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Thread: I need help....

  1. #1
    Member Barbara Wade's Avatar
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    I need help....

    I made a log Cabin throw that has some applique between the blocks. Can anone tell me how you make a stem, and sew it down to add a flower at the end of the stem, with leaves, i got the flower and leaves but have no idea on the stem...Help....

  2. #2
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    draw your stem line on your work. cut bias strips 1 1/2" wide from your stem fabric. fold the stem fabric in half -wrong sides together (like binding) and press. pin your raw edges down your drawn guideline. Sew 1/4 " from the raw edge. Fold the folded edge over your sewing line. Either hand or machine sew your folded edge.

    Now, please test this first and adjust your cut width according to how it will work best for you. I am explaining this from memory and it's been a while since I did this. This is how I saw Eleanor Burns do it on TV one time.

  3. #3
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    If you can find the right color and the size of single fold bias tape is right use that, or use a ribbon. Ribbon are especially pretty as stems, just use very small stitches along the edges to gather the inside of curves. Make the shape before you sew them down. Grograin ribbon will last longer than the rest of your quilt top! Many quilters embroider the stems instead of appliquing them.
    Last edited by TanyaL; 02-22-2012 at 07:50 AM.

  4. #4
    Super Member Peckish's Avatar
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    My method is similar to Saphire's, except I don't bother with sewing the bias strip inside out, then turning it right side out. I stitch it right side out (wrong sides together), trim the seam allowance to 1/8", and press it flat with the seam hidden on the bottom. Then I pin or glue baste it to the background.

    You can machine stitch it with a straight stitch, buttonhole stitch, or hand-applique it in place.

  5. #5
    Super Member irishrose's Avatar
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    Perfect timing. I will need these directions tomorrow. thank you. I like the folded bias one. I can see that you sew on one edge, but do you sew the other side too just to keep the design symmetical?

  6. #6
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    You have to sew both edges

  7. #7
    Senior Member CarrieC's Avatar
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    WOW thank you all for some of these suggestions! I've always done the bias cut, fold, sew, turn right side etc. Some of these methods should work GREAT and help me like stems better!
    Carrie, Queen of the Seam Rippers!

  8. #8
    Moderator QuiltnNan's Avatar
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    Quote Originally Posted by Saphire View Post
    draw your stem line on your work. cut bias strips 1 1/2" wide from your stem fabric. fold the stem fabric in half -wrong sides together (like binding) and press. pin your raw edges down your drawn guideline. Sew 1/4 " from the raw edge. Fold the folded edge over your sewing line. Either hand or machine sew your folded edge.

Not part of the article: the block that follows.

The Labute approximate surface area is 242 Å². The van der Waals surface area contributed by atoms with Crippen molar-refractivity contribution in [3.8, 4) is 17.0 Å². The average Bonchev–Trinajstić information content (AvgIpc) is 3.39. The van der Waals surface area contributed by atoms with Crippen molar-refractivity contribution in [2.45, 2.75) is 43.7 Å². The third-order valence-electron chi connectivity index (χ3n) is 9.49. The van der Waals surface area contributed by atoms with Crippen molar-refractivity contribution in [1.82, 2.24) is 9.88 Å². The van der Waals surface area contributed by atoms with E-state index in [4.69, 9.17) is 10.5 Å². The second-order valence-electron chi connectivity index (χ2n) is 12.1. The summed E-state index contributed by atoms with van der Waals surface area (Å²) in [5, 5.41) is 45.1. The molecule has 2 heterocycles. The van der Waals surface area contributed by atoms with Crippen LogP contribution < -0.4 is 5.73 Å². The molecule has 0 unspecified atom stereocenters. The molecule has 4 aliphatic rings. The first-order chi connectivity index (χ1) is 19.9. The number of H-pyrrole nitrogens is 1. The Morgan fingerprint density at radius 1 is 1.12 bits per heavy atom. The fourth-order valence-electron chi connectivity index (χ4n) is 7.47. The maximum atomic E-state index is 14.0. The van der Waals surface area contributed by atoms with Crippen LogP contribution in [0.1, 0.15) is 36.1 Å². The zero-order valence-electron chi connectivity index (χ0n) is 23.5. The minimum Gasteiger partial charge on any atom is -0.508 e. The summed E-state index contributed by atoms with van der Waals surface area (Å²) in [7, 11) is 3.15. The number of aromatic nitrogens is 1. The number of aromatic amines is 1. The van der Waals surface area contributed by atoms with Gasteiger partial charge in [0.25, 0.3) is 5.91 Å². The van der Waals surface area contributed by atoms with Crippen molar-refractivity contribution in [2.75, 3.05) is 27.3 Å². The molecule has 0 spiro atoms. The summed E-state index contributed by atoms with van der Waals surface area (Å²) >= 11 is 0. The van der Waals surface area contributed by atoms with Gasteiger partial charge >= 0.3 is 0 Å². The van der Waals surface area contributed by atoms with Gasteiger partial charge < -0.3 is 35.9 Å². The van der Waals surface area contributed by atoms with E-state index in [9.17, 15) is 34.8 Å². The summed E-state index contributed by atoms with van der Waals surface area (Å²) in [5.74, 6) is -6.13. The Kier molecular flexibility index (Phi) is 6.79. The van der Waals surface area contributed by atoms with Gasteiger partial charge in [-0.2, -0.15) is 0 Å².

Now, please test this first and adjust your cut width according to how it will work best for you. I am explaining this from memory and it's been a while since I did this. This is how I saw Eleanor Burns do it on TV one time.
    this is the way i do it
    Nancy in western NY

  9. #9
    Super Member Prism99's Avatar
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    There are multiple ways of doing stems. My favorite method is to use a Clover bias tape maker. I heavily starch the fabric before cutting and then cut stems on the bias. I run a pointed end through the Clover tool to get it started, place my iron on top of the fabric coming out, and iron the folds as they come out of the tool. Fast, easy, and works great for me. When getting ready to sew on (I use invisible machine applique methods), I pin all the inner curves first to keep them flat; the bias stretches to fill out the outer curves. I would typically applique the leaves in place first, then do both sides of the stem (covering the leaf ends), and then applique the flower last to cover the raw end of the stem.

  10. #10
    Super Member Rose_P's Avatar
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    Quote Originally Posted by Prism99 View Post
    There are multiple ways of doing stems. My favorite method is to use a Clover bias tape maker. I heavily starch the fabric before cutting and then cut stems on the bias. I run a pointed end through the Clover tool to get it started, place my iron on top of the fabric coming out, and iron the folds as they come out of the tool. Fast, easy, and works great for me. When getting ready to sew on (I use invisible machine applique methods), I pin all the inner curves first to keep them flat; the bias stretches to fill out the outer curves. I would typically applique the leaves in place first, then do both sides of the stem (covering the leaf ends), and then applique the flower last to cover the raw end of the stem.
    Prism99, what width of fabric do you start with, and which size of bias tape maker do you use, please?

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